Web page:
Per Stirpes

August 15, 2004

An essential part of drafting a will or a living trust involves collecting information about personal and financial objectives of a client. Most clients are very clear as to whom they wish to leave their personal and financial property – a surviving spouse, children, and grandchildren are the most common beneficiaries.

It is also our job to make sure that those intended beneficiaries receive their inheritance. What happens if the intended beneficiary of a specific or residuary bequest under a will or trust dies before the client? Who will inherit?

There are three designations commonly seen in estate planning documents such as wills and trusts – Per Stirpes, Per Capita and By Representation. Each will be discussed over the next few weeks. We will also be discussing the importance of these designations in ‘will substitute’ instruments such as IRA and 401K plans, life insurance, etc.

The most common phrase used in estate planning documents is “per stirpes”. Essentially, “per stirpes” means that a distribution will be made to the surviving family members in the family tree when an individual dies before the testator or settlor of a trust. This means that surviving “issue” will inherit equal portions of the share their deceased ancestor would have taken if living. “Issue” are persons descended from a common ancestor.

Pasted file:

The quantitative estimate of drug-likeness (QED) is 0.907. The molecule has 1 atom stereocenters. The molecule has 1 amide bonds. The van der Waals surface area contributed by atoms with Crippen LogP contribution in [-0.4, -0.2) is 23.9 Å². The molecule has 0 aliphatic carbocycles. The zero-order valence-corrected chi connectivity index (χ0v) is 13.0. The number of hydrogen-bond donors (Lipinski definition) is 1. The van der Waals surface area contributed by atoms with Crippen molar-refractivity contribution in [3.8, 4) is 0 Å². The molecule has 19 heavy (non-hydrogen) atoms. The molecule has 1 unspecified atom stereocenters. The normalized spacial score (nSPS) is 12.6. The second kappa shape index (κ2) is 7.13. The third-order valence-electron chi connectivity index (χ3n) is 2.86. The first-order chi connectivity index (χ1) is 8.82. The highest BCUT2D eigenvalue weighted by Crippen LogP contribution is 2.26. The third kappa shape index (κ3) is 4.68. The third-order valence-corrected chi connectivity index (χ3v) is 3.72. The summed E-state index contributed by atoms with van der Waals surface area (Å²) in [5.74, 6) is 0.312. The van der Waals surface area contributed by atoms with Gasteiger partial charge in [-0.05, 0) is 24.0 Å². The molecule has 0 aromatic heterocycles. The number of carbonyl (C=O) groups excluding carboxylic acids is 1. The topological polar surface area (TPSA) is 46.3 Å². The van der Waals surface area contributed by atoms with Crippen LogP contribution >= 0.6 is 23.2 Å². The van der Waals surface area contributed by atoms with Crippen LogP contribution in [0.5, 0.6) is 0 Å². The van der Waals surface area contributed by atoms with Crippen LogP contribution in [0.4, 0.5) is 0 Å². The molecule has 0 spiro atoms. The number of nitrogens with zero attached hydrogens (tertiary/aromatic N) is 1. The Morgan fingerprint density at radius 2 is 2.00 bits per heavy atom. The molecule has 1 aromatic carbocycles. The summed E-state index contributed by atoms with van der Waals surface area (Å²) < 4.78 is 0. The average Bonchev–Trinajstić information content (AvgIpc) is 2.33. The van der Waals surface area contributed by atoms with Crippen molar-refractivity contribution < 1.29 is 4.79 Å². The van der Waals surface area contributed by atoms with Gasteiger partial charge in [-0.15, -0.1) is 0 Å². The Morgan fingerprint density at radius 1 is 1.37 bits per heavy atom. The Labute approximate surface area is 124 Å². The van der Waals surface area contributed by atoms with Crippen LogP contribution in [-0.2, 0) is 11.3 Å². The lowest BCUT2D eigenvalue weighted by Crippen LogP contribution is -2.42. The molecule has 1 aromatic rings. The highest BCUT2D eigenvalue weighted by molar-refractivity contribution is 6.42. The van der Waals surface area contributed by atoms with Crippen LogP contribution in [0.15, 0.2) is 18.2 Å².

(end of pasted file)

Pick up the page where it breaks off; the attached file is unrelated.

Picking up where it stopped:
For example, assume that Mr. Client leaves his estate to three Children, A, B, and C, each of whom has three children. At the time of Mr. Client’s death, one of his children, A, has predeceased. Mr. Client’s Will says, “I leave all of my property, real and personal, to my three children, per stirpes.” Who will inherit and in what proportions? The answer is that Mr. Client’s two living children (B & C) will each inherit a 1/3 share of his estate. The remaining 1/3 share which would have been inherited by the predeceased child, A, will now be divided equally between the three surviving children, or issue, of A.

Sometimes, instead of using the phrase, per stirpes, estate planners will use another format. For example, Mr. Client’s trust says, “The Settlor directs that the trustee shall distribute all of the then remaining property, both real and personal, of this trust to Settlor’s Children A, B, and C, except that, should any of them not be living at such time, but leave issue surviving, the issue of such predeceased child shall take the share, per stirpes, which their parent would have taken, had he or she survived.” The result is the same if A should predecease Mr. Client and leave three surviving children.

What happens if there is no per stirpes designation in a will or trust? The answer will be discussed next week.